Likewise, if you attend a meeting with a colleague or partner, even one whom you know and work well with, be sure the two of you are listening carefully to what each other is proposing. It is okay to respectfully offer opposing opinions, presuming that you and your colleague have already worked that out beforehand. A failure to present a united front will only confuse the prospective client.
Once you’ve qualified your lead, listened carefully to the problem, and know you can offer a solution, it’s easy to become wrapped up in a grandiose vision of what you want to propose to the client. You must resist this urge.
First and foremost, your job is to understand the problem or opportunity directly in front of you and speak to that clearly. Start by offering the most accessible sale. Present the most straightforward fixes first. This will alleviate the prospective client’s anxiety and make them think their problem is solvable. If, instead, you begin by laying out grand designs and sharing many details about previous work you’ve done, the prospect’s mind will become preoccupied with fear over pricing, and you may lose your sale.
Share the potential you see for an amazing outcome once you solve the problem for them.
Asking questions to get feedback along the way is an amazing way to engage the client in coming up with their own solution. As you do this, be aware of their facial expressions and body language. Pay attention to where you sense resistance and where you sense excitement. Over time, you will learn how to gear your conversation toward minimizing the former and maximizing the latter.
Once you’ve laid the groundwork for a straightforward, simple solution and have gauged the prospective client’s response, you can present one or two alternative approaches. (One alternative is often enough unless the second is also very strong.)
Seasoned contractors or designers might also offer a phased approach at this point for a large job that the client might feel more comfortable breaking up. We generally do not recommend breaking up a project into more than two or three phases.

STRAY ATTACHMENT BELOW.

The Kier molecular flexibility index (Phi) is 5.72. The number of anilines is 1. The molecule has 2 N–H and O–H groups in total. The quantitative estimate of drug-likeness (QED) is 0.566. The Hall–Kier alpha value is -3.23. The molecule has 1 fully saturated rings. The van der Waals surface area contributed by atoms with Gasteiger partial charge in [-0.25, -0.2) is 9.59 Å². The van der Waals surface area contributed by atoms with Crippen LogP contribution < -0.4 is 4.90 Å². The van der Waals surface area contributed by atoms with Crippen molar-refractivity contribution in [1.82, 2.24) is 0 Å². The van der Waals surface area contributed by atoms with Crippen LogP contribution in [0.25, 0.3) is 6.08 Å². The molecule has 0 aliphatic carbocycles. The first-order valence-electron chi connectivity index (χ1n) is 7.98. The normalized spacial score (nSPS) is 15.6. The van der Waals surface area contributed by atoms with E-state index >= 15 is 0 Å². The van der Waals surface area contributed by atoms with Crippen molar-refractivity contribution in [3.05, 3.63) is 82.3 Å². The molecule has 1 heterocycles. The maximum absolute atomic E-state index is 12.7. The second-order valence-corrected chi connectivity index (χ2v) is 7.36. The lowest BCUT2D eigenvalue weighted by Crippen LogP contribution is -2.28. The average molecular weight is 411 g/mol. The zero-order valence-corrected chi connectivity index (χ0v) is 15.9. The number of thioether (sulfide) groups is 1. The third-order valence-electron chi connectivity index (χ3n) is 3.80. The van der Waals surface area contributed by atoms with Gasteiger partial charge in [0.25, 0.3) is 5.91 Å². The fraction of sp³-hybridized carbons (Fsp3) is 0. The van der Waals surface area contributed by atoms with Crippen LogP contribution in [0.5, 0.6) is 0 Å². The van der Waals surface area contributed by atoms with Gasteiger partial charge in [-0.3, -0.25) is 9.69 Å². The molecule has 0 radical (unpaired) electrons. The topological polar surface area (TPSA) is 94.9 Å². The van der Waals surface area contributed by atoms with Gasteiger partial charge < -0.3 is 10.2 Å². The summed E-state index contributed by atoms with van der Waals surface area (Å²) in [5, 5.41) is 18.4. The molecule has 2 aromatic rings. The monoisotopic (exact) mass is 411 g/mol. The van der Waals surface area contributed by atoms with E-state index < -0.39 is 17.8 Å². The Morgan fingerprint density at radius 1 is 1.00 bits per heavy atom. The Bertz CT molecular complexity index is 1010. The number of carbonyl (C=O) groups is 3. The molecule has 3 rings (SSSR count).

By this stage of the conversation, you’ll know whether you’ve built enough trust with the prospective client to discuss bringing your proposed project to the next level. Obviously, if you are sensing resistance, you should skip this step. Otherwise, you can suggest a few additional things to enliven the space and add some pizzazz to the project.
Everything you suggest at this stage should connect to the points during the conversation at which you observed the most excitement from the prospective client. If they’ve expressed hesitation about using a lot of water, it will not make sense to pitch them on a water feature. But if they’ve shared a love of wildlife, this is the time to mention creating a habitat.
Tread very gently during this stage; share your ideas and the added benefits of including them, and take them further only when you’ve seen strong interest from the prospective client.
To successfully make a sale, it’s crucial to have a rough idea of the sale you’re trying to make before you arrive at the consultation. Is this an annual landscape maintenance contract? If so, what are the elements that you need? Consider how you get there if you are trying to close a design sale.
This may mean having some pre-written materials about your services, programs, and pricing that will help you talk through the next steps. Module 3 of our Landscapers Freedom Formula course provides more specifics on this process.
There is an old adage that people love to buy, but hate to be sold. This has never been truer than in the current moment. Post-pandemic, your prospective clients are experiencing buyer fatigue and wariness about increased prices. This presents an obstacle, to be sure, but it is not insurmountable.
Maintain a focus on identifying the most practical solution for the client and selling that before presenting the extras. Be very clear about the services that are ideal for you to offer and the clients who are most suitable for you to be offering them to. In this way, you can build your own excitement for the sales process and increase your success rate.
Did you find this article enlightening? Are you looking to elevate your landscape business to new heights? If you're curious about the potential benefits of coaching for your landscape business, we invite you to download the eBook "25 Signs Your Landscape Business Needs Developmental Coaching" to find out more.